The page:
It goes both ways. If Cook talked too much about Apple's plans and gave BMW ideas that hadn't occurred to them, Apple could end up losing out. When companies are talking on this level about a future market that doesn't exist today but will be worth trillions in a couple decades they're going to be careful about revealing too much in their area of expertise. On the other hand they have to reveal enough that they are seen as a viable partner.

If Apple chooses to pursue the self driving car market, they aren't going to want to design every part in the whole car. Just like they don't design the cellular radio chip in the iPhone but leave that to the experts at Qualcomm. They could hire a bunch of smart people and design their own, but there is no advantage for them doing so. Their "value add" for a car will be in the software and the way the car is controlled by the "driver". Obviously they'll want to put their own spin on the design (it would be interesting to see what Jony Ive thinks a car should look like) but they don't want to design all the parts, only specify what they want and leave it up the experts who know how to design windshields, seats, air conditioners and whatever.

Trying to do everything yourself from the ground up takes a long time - just ask Elon Musk, Tesla was founded in 2003 and has yet to sell its quarter millionth car despite hefty government incentives in the US. They will need a partner to be successful - as will Google and any other Silicon Valley (or Redmond) company that tries its hand at this market. Though maybe Google will follow the Android model and design self driving software and give it away free to all the automakers, with the requirement it has a cellular connection and GPS so it can blast ads at the passengers as they approach businesses. "Perkins is just ahead, tell your car to stop at Perkins now and we'll give you a Grand Slam breakfast for all four passengers for the price of two!"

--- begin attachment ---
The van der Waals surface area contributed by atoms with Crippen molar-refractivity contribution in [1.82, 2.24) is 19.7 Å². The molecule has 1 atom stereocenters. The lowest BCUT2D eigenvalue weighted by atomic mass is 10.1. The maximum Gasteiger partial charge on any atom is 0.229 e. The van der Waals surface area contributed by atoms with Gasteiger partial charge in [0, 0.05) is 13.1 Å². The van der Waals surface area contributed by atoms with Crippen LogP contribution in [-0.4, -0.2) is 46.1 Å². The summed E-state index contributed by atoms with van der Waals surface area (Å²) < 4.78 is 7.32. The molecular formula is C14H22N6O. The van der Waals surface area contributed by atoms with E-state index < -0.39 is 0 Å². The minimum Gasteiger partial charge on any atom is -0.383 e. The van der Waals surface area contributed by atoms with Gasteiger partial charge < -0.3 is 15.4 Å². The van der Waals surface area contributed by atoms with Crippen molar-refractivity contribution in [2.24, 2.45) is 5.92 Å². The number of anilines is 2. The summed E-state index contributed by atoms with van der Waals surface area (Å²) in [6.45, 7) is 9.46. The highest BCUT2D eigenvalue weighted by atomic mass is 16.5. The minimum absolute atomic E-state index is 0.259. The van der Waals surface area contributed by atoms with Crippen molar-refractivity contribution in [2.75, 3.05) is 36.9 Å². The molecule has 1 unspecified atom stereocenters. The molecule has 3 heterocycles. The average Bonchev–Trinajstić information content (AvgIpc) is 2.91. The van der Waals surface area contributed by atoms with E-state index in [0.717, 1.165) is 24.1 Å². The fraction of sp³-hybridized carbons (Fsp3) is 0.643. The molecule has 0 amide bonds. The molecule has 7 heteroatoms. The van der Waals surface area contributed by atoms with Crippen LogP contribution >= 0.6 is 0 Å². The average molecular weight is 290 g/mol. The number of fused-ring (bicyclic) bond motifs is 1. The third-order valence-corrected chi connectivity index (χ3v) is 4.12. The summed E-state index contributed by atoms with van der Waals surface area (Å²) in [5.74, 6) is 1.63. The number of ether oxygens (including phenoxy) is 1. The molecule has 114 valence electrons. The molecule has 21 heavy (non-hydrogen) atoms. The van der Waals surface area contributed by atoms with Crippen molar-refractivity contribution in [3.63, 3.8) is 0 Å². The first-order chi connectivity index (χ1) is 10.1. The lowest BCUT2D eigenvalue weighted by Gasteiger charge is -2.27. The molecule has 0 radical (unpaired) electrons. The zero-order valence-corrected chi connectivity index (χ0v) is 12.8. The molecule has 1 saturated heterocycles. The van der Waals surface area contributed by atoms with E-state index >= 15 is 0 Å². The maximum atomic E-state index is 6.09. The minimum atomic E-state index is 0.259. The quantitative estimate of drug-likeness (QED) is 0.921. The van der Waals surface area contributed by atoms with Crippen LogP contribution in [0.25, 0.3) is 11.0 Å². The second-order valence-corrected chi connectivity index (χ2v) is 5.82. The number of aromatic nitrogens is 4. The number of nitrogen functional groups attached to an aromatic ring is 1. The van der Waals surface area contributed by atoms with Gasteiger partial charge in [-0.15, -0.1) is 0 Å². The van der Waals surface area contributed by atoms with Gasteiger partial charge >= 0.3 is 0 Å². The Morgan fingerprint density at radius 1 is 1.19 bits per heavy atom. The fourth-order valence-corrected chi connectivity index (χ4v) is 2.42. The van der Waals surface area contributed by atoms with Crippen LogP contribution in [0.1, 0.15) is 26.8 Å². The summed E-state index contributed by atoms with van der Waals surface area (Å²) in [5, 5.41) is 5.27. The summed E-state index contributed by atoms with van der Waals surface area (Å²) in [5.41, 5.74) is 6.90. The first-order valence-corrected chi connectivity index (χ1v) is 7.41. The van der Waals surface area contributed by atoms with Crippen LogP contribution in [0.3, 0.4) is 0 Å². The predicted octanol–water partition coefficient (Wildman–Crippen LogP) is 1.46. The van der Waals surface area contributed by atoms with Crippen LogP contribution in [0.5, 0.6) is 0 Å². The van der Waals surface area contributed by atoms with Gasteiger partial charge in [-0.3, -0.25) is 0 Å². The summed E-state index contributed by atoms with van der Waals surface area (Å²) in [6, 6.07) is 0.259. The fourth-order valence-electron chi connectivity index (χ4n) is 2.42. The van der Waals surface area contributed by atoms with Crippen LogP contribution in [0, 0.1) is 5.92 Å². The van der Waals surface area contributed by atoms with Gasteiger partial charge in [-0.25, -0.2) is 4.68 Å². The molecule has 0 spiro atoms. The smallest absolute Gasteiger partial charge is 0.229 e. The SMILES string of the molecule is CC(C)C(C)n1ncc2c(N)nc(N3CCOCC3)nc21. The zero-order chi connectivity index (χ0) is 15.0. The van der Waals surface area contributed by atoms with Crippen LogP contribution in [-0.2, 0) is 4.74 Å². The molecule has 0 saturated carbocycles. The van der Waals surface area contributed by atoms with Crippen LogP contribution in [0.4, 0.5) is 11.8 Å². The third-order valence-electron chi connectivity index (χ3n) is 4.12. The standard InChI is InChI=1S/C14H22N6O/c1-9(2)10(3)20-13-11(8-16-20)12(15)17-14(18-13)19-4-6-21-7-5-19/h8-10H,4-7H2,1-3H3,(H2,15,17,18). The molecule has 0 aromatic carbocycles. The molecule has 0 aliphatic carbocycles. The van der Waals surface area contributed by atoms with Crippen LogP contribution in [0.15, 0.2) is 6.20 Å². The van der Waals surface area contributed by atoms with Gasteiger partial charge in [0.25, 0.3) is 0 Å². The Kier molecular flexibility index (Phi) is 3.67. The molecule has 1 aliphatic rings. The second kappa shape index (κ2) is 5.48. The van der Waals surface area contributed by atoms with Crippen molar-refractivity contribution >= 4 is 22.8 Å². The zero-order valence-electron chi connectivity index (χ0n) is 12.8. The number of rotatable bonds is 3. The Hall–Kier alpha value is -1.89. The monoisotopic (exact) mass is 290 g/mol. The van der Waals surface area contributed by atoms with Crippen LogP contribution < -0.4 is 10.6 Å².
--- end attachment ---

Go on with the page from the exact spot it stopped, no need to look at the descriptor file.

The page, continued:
DougS Silver badge

Re: BMW & Apple

Designing the hardware and software is harder work that mass producing someone else's design. Why do you think engineers make more than people who work on an assembly line?

Stop forcing benefits down my throat and give me hard cash, dammit

DougS Silver badge

Re: Thus spoke the contractor

Who says the contract has to give the contractor complete freedom to decide when to show up for work? The contract may require certain conditions, like working a set schedule unless you have previously notified the company you want that day off. If everyone is a contractor, the contracts don't have to be written in a way that "avoids making them look like an employee". In fact, some contracts would probably look very much like what they had as an employee - no reason the contract couldn't provide set hours, set holidays, the same number of paid days off, etc. If enough employees wanted that, the company would probably offer it as one option from a menu that ranged from that, to more flexible contracting arrangements.

If too many people want the same day off so there aren't enough people to fill the need, the contract could say days off are first come first served, so you don't get it off if too many others have asked for it. Or it could increase the pay for those days until enough people decide they don't need that day off after all.

In fact, the contract could be written with variable pay, so everyone bids on the times they want to work (maybe they bid for September in mid-August) by specifying which days they'll work and the minimum pay they'll accept. On days when everyone is willing to work, pay is lower. On days when everyone wants to take the day off, pay is higher and those willing to work are compensated for that. You already see this to some extent with shift pay, holiday pay, etc. but this makes that more flexible. Maybe you need to only pay employees 20% more to work on a weekend during the winter, because they weren't going to be doing anything anyway, but they want 80% more in the summer? That's better than setting an arbitrary amount like 40% that applies year round.

Sun? In Blighty? Nah, just build that rooftop data centre, it’ll be fine

DougS Silver badge

Redundant AC units